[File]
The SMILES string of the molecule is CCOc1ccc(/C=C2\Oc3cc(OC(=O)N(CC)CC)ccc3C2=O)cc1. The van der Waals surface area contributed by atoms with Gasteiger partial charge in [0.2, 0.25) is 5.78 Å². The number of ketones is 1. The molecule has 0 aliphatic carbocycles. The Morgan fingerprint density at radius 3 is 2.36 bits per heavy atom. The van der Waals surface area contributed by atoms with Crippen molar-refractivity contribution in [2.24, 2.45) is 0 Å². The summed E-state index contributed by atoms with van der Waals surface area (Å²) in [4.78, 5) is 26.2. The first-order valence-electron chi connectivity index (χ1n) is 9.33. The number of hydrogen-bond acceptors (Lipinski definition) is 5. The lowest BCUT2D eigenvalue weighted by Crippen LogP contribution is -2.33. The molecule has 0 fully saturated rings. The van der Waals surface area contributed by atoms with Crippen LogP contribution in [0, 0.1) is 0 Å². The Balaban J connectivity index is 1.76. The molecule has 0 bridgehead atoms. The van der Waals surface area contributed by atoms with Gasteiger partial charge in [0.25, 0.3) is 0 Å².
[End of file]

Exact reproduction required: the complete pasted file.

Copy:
The SMILES string of the molecule is CCOc1ccc(/C=C2\Oc3cc(OC(=O)N(CC)CC)ccc3C2=O)cc1. The van der Waals surface area contributed by atoms with Gasteiger partial charge in [0.2, 0.25) is 5.78 Å². The number of ketones is 1. The molecule has 0 aliphatic carbocycles. The Morgan fingerprint density at radius 3 is 2.36 bits per heavy atom. The van der Waals surface area contributed by atoms with Crippen molar-refractivity contribution in [2.24, 2.45) is 0 Å². The summed E-state index contributed by atoms with van der Waals surface area (Å²) in [4.78, 5) is 26.2. The first-order valence-electron chi connectivity index (χ1n) is 9.33. The number of hydrogen-bond acceptors (Lipinski definition) is 5. The lowest BCUT2D eigenvalue weighted by Crippen LogP contribution is -2.33. The molecule has 0 fully saturated rings. The van der Waals surface area contributed by atoms with Crippen LogP contribution in [0, 0.1) is 0 Å². The Balaban J connectivity index is 1.76. The molecule has 0 bridgehead atoms. The van der Waals surface area contributed by atoms with Gasteiger partial charge in [0.25, 0.3) is 0 Å².